In 1961 the program of the Cotton Producers Institute was initiated in our area. In that first year, we conducted 198 educational meetings in our 23-county area. At these meetings we signed over 5,000 of our largest cotton growers on individual agreements that requested their respective gins to deduct $1 per bale for the Cotton Producers Institute. These 5,000 agreements covered over 850,000 bales, and were signed in good faith. However, we learned that when the gin yards get covered up with cotton, and our gins go on a 24-hour basis the

first year.

help in the gin offices either could not or would not take the time to go down a list and deduct the $1 a bale from those growers who had signed agreements. This resulted in collections of only $278,000 that

The next year we used a different approach and partially corrected this problem. It was to get gins in a given competitive area to uniformly deduct the $1 a bale from all their customers, and then refund to those who did not wish to pay. Although all gins did not agree to do this, at one point over a million dollars was collected following this procedure. But then a few of the gins started refunding this money as a means of price cutting. Once this was started in some communities, it spread like wildfire because our gins are highly competitive. The end result was that refunding left us with only $425,000 of CPI income on the plains in the second year.

In our third year we attempted to follow this same approach, but learned from the previous year's experience that too many of our gins had lost confidence in what their competitors would do on this matter, and our collections dropped back below the first year's level.

In the fourth year, in order to save the whole CPI effort, the cooperatives in our area agreed to collect and remit the dollar a bale on all the cotton they handled. This pushed collections up to almost $800,000, but in order to do this the cooperatives found they had to collect at some point other than the gin because of the competitive situation mentioned previously. Their collections were actually made through the regional cooperative oil mill; marketing association and compressed

It is my understanding they agreed to do this for only 2 years, to provide time for working out some sort of uniform collection procedure. This means that the crop we have just finished ginning is the last one on which this type of collection will be in effect.

I would like to cite our experience with the boll weevil program in West Texas as further proof cottongrowers can and will put up their own money to help themselves when the need arises and if a uniform collection procedure can be established.

I believe most of this committee is familiar with the fact that 2 years ago the boll weevil moved up on the Caprock for the first time, and some heavy infestations became established. To meet this threat, the cottongrowers in the area agreed to put up 50 cents a bale to help carry out the most massive control program of this type ever attempted. We profited by our earlier experience with CPI, however, and established a uniform collection procedure whereby these funds would be collected at the compress. Even though refunds were provided for, participation in this program exceeded 95 percent and has been eminently successful in every respect. In my judgment the Cotton Producers Institute program can reach a similar level of participation, but only through this enabling legislation which will provide the mechanism whereby cottongrowers can establish a uniform system of collections.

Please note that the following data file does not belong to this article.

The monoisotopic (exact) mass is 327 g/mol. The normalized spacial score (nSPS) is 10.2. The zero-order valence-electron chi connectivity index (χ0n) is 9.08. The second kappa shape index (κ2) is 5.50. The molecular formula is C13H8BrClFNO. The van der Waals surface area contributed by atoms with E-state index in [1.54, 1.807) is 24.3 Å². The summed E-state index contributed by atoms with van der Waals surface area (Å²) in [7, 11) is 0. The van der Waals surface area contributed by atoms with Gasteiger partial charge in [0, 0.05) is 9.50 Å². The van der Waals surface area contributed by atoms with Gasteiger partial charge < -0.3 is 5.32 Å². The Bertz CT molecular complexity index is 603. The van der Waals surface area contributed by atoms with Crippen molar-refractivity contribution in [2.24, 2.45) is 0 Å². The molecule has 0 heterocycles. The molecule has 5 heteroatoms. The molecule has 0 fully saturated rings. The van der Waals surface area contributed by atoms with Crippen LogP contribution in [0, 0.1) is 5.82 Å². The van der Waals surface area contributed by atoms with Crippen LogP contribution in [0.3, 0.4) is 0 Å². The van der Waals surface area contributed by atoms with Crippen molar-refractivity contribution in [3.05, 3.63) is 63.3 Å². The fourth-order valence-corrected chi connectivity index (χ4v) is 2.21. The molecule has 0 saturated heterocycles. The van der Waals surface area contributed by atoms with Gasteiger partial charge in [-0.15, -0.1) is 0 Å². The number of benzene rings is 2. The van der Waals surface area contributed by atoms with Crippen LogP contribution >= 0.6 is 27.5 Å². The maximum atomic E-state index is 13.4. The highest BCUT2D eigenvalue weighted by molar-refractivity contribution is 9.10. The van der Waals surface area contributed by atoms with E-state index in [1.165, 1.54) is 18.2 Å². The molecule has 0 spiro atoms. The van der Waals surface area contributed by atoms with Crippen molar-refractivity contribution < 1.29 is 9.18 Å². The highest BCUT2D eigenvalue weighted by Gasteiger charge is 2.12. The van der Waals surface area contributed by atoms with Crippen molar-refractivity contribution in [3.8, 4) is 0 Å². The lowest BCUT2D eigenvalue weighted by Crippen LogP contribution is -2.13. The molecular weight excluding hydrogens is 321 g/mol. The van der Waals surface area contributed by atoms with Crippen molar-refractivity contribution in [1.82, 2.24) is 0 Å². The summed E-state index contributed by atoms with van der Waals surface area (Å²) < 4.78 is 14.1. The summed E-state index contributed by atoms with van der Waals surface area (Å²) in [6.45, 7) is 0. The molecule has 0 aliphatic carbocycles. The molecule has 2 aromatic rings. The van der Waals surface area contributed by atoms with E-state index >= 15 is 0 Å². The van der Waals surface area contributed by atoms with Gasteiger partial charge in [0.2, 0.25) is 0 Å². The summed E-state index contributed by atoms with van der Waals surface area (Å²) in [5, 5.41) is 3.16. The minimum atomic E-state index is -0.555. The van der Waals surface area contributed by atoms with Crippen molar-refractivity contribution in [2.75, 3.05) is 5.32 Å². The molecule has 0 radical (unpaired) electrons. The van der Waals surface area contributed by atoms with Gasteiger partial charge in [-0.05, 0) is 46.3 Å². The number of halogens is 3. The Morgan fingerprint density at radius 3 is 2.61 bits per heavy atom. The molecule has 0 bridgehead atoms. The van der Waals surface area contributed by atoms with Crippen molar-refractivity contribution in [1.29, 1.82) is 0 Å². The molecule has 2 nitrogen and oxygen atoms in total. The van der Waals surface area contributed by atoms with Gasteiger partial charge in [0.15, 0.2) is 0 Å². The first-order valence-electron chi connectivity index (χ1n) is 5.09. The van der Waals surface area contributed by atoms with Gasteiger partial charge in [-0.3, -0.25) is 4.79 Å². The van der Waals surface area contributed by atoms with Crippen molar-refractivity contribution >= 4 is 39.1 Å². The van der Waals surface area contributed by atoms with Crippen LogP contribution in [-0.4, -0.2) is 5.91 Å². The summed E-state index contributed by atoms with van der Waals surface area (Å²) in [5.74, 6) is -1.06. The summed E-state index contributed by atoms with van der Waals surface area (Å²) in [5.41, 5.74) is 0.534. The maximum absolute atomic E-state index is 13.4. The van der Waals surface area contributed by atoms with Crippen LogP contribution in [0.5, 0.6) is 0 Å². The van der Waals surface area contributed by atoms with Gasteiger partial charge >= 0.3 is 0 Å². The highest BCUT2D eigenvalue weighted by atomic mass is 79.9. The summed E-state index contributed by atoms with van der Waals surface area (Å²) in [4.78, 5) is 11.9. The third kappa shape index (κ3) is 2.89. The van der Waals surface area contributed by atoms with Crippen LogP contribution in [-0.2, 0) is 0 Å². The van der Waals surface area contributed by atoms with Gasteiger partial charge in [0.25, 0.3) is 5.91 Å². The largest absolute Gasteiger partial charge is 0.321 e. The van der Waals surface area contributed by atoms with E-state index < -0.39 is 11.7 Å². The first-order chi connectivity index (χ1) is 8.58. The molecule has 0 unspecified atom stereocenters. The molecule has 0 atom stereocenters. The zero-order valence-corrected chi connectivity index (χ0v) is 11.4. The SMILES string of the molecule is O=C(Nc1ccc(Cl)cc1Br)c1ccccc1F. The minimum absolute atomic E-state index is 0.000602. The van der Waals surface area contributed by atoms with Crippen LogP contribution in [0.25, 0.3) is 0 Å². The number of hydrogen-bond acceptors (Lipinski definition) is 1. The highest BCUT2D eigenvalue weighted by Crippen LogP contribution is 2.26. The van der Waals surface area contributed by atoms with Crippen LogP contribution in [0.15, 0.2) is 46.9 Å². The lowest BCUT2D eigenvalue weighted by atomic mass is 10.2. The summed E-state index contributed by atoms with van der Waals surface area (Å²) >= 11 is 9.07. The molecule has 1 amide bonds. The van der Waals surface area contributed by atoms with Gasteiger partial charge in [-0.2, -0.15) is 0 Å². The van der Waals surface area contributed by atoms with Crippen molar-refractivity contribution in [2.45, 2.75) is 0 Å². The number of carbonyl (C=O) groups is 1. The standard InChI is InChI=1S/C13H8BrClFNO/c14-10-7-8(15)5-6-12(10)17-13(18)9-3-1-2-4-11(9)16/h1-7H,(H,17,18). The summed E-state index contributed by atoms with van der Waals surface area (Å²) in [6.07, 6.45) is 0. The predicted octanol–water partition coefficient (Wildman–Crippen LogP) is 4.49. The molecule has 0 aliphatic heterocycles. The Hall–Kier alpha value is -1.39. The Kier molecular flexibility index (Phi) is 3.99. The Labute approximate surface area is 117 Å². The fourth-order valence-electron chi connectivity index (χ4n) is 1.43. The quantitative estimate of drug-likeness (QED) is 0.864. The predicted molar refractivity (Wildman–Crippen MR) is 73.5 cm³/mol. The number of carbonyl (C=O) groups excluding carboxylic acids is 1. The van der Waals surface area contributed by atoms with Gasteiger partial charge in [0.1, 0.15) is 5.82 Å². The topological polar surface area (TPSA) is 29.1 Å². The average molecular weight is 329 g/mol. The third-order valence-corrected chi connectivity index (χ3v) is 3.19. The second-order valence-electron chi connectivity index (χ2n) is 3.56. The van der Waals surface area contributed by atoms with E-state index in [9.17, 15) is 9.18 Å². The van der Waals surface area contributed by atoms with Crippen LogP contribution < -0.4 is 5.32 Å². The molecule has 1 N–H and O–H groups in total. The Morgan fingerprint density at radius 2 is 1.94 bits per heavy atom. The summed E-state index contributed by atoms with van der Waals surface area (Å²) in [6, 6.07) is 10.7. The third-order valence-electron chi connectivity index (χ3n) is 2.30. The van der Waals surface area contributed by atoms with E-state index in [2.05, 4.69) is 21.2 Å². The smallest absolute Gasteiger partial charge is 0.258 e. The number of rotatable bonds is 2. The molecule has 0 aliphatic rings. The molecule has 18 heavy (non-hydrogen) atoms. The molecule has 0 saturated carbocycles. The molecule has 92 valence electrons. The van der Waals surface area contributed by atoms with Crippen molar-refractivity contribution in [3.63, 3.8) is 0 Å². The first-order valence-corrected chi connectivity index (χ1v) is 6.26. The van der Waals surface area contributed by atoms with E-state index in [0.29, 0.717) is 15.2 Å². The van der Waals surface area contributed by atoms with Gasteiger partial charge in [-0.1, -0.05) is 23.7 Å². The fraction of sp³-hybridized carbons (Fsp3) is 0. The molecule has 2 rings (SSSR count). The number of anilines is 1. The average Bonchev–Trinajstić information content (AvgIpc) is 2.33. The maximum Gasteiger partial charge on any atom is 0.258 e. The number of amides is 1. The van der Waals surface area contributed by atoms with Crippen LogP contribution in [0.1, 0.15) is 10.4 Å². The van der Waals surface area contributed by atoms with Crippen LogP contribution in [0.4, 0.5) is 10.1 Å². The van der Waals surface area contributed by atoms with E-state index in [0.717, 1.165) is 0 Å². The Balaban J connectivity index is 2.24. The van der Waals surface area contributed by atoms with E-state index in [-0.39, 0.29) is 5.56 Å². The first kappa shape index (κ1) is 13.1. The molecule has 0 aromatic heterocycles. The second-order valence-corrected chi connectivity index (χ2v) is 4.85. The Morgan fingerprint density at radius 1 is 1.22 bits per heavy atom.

Thank you.

The CHAIRMAN. Thank you very much, sir. We are glad to have your statement.

The next witness is Mr. J. Russell Kennedy, executive committee, Cotton Producers Institute.

We are glad to have you, Mr. Kennedy.

STATEMENT OF J. RUSSELL KENNEDY, EXECUTIVE COMMITTEE,

COTTON PRODUCERS INSTITUTE Mr. KENNEDY. If I may say something to the chairman off the record.

(Discussion off the record.)

Mr. KENNEDY. My name is Russell Kennedy, of Bakersfield, Calif. I am general manager of Calcot, Ltd., a grower-owned organization engaged in cotton marketing and warehousing in California and Arizona. I served on the original beltwide producer committee that initiated the Cotton Producers Institute and subsequently have served on the California steering committee for CPI and as a CPI trustee and member of the trustee executive committee since the first board was established in 1962. I cite this to establish that I have had varied experience in all phases of this movement from the very beginning.

My position as general manager of Calcot has provided me with a better opportunity than most to understand how cottongrowers feel about this type of self-help program and also to understand the need for greatly accelerated research and promotion efforts if American cotton is to survive as a major industry.

We market a large volume of cotton for our 4,000 members and maintain close contact with the spinning mills where cotton must first compete with manmade fibers. This provides us the opportunity to see very clearly the nature of cotton's competition with other fibers and to understand some of the things cotton must do if it is to meet this competition. In my opinion, our greatest need today is for product development research, and for promotion.